How to Involve Various Educational Stakeholders in Education Improvement?

A stakeholder is anyone who is involved in the welfare and success of a school and its students, including administrators, teachers, staff, students, parents, community members, school board members, city councilors and state representatives.

Stakeholders may also be collective entities, such as organizations, initiatives, committees, media outlets, and cultural institutions. They have a stake in the school and its students, which means they have personal, professional, civic, financial interest or concern in the school.

Stakeholder engagement is considered vital to the success and improvement of a school. The involvement of the broader community of the school with it can improve communication and public understanding and allows for the incorporation of the perspectives, experiences and expertise of participating community members to improve reform proposals, strategies, or processes.

Parent, family and community involvement can have a different meaning for different people. A research-based framework developed by Joyce Epstein of John Hopkins University, describes six types of involvement:

  • Parenting: Help families by providing them with parenting skills and family support, make them understand the phases of child development, its complexities and ways to cope with it. Help schools understand backgrounds and cultures of families and their goals for children.
  • Communicating: Create reliable communication channels between school and home to communicate with families about school programs and student progress.
  • Volunteering: Enable educators to work with volunteers who support students and the school. Involve families as volunteers and as audiences at the school.
  • Learning at Home: Encourage the involvement of families in their children’s academic learning at home through curriculum-related activities such as including homework and goal setting.
  • Decision Making: Make families participants in school decisions, governance and advocacy activities.
  • Collaborating with the Community: Co-ordinate resources and services for families, students and the school with community groups such as businesses, cultural and civic organizations, colleges or universities.

The National Education Association (NEA ) is an organization that is committed to advancing public education with members working at every level of education, from pre-school to university, to improve the quality of teaching, increase student achievement and make schools safer and better places to learn. NEA has released several policy publications that focus on improving achievement for students and closing the achievement gaps. One such policy brief is ‘Parent, Family, Community Involvement in Education’ (2008) . It discusses the essential role that the whole community plays in the growth and development of its young people and emphasizes that along with parents and family, the broader community too has a responsibility to assure high-quality education for all students. It discusses some specific ways in which schools can engage more stakeholders such as parents, families and communities in education. They’re listed below:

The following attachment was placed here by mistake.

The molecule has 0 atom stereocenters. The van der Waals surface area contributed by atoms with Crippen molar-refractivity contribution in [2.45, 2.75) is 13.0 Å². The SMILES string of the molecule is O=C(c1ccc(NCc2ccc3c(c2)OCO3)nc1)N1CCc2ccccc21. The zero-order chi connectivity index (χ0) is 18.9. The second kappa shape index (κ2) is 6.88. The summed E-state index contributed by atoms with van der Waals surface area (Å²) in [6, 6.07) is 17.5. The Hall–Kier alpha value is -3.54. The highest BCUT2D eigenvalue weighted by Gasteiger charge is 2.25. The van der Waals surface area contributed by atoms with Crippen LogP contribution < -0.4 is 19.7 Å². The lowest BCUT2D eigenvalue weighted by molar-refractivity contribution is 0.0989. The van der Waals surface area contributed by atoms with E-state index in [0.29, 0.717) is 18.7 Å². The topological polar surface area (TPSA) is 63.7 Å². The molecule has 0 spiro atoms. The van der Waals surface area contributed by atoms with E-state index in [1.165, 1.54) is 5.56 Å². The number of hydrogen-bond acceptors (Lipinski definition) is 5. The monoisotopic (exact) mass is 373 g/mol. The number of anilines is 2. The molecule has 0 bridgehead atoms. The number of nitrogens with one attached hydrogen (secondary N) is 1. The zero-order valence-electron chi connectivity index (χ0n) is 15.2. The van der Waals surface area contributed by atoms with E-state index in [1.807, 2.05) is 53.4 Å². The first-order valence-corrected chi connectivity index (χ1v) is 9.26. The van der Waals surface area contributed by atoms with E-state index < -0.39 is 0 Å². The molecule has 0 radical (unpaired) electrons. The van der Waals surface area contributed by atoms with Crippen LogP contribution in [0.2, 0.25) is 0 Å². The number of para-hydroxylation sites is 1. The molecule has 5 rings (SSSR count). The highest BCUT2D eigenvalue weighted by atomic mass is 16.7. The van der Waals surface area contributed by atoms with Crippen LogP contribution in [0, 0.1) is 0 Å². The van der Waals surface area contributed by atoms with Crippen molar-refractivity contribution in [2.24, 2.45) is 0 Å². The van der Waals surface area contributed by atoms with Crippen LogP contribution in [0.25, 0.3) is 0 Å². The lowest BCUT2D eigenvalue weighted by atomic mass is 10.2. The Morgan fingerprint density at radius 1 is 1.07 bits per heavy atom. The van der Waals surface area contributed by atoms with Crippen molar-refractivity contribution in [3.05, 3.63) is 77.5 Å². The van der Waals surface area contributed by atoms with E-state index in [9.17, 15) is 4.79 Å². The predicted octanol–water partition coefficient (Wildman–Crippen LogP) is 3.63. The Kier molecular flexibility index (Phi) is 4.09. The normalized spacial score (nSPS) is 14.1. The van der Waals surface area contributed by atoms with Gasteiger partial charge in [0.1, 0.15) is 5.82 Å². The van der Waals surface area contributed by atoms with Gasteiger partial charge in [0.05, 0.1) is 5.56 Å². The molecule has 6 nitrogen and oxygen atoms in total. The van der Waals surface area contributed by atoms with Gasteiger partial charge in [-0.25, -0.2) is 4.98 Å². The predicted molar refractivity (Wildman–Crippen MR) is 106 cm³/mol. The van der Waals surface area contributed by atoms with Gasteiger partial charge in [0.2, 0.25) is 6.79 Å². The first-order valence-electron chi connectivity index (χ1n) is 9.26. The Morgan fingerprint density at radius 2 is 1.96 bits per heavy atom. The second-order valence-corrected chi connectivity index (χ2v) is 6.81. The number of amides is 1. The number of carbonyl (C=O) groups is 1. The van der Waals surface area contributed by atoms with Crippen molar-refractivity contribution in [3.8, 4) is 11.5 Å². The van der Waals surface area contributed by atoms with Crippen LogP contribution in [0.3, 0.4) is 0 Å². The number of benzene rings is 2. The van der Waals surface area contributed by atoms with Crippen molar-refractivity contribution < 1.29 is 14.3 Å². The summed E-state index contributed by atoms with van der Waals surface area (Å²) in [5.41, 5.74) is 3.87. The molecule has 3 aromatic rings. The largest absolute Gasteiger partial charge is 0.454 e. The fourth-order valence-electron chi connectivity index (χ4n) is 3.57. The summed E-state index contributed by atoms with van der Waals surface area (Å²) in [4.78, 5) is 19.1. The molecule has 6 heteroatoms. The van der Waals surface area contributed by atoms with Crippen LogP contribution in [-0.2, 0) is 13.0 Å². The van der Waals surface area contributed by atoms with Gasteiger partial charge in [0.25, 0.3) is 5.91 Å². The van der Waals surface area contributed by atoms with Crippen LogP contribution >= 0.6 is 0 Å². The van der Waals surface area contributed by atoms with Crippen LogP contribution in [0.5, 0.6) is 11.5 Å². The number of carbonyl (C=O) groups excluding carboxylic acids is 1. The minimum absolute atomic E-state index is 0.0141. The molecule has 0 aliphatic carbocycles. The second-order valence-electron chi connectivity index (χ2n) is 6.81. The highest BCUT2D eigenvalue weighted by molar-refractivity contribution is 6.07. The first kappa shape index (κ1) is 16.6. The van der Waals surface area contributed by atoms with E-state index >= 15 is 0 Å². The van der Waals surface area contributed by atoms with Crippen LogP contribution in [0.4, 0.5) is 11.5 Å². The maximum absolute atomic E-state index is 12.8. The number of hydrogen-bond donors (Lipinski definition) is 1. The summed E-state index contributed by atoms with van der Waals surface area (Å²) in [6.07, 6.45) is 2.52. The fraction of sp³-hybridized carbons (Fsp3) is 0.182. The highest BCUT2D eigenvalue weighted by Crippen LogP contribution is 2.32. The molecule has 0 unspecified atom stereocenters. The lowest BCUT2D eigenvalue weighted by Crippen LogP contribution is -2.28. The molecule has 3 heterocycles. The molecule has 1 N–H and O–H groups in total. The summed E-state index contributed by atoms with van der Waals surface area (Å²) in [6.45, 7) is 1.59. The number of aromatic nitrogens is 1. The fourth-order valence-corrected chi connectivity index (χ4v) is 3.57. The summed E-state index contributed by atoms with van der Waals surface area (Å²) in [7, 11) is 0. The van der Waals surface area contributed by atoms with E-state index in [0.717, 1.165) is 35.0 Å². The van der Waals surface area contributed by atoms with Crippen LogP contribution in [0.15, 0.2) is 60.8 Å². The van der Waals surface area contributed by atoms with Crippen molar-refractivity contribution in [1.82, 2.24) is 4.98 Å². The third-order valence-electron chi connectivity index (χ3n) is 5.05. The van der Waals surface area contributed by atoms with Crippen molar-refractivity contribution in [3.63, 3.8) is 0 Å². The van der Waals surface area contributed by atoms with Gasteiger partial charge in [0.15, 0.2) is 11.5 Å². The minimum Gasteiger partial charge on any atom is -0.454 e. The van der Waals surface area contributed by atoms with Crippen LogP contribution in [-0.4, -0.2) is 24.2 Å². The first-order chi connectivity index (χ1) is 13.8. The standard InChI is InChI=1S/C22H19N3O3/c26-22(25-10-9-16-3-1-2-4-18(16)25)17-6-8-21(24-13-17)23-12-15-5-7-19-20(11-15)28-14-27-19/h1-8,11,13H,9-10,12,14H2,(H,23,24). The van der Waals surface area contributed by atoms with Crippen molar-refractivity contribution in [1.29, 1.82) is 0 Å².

• Determine the needs, interests and ideas of parents and educators about involvement and partnering through surveys or polls.
    • Develop family-friendly policies and laws to encourage participation by diverse families.
    • Provide professional development for school teachers on family and community engagement for school.
    • Provide training to community stakeholders and parents to help them develop effective communications and partnering skills.
    • Provide better information on school and school district policies and procedures.
    • Use effective communications tools to ensure timely access to information which is in a format that can be easily comprehended.
    • Hire and train school-community intermediaries who are aware of the history, language, and cultural background of communities to contact parents and coordinate activities.
  • Collaborate with higher education institutions for teacher and administrator preparation programs to bring out the parent, family, and community involvement in education.
  • Develop an outreach strategy to inform families, businesses and community about the school involvement opportunities, policies and programs.
  • Regularly evaluate the effectiveness of family involvement programs and activities.

The involvement of the broader community of a school with it leads to higher academic performance and school improvement. When schools, parents, families and communities work together to support learning, students feel more encouraged, attend school more regularly and take part in higher-level programs. This involvement is a key to addressing school drop-out crisis and strong partnerships foster higher educational aspirations and more motivated students.

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About the Author
Author: Saomya Saxena
Educational technology blogger, loves to research and write about tools and tips for educators on how to integrate technology into everyday instruction creatively and effectively. Fond of reading and writing.

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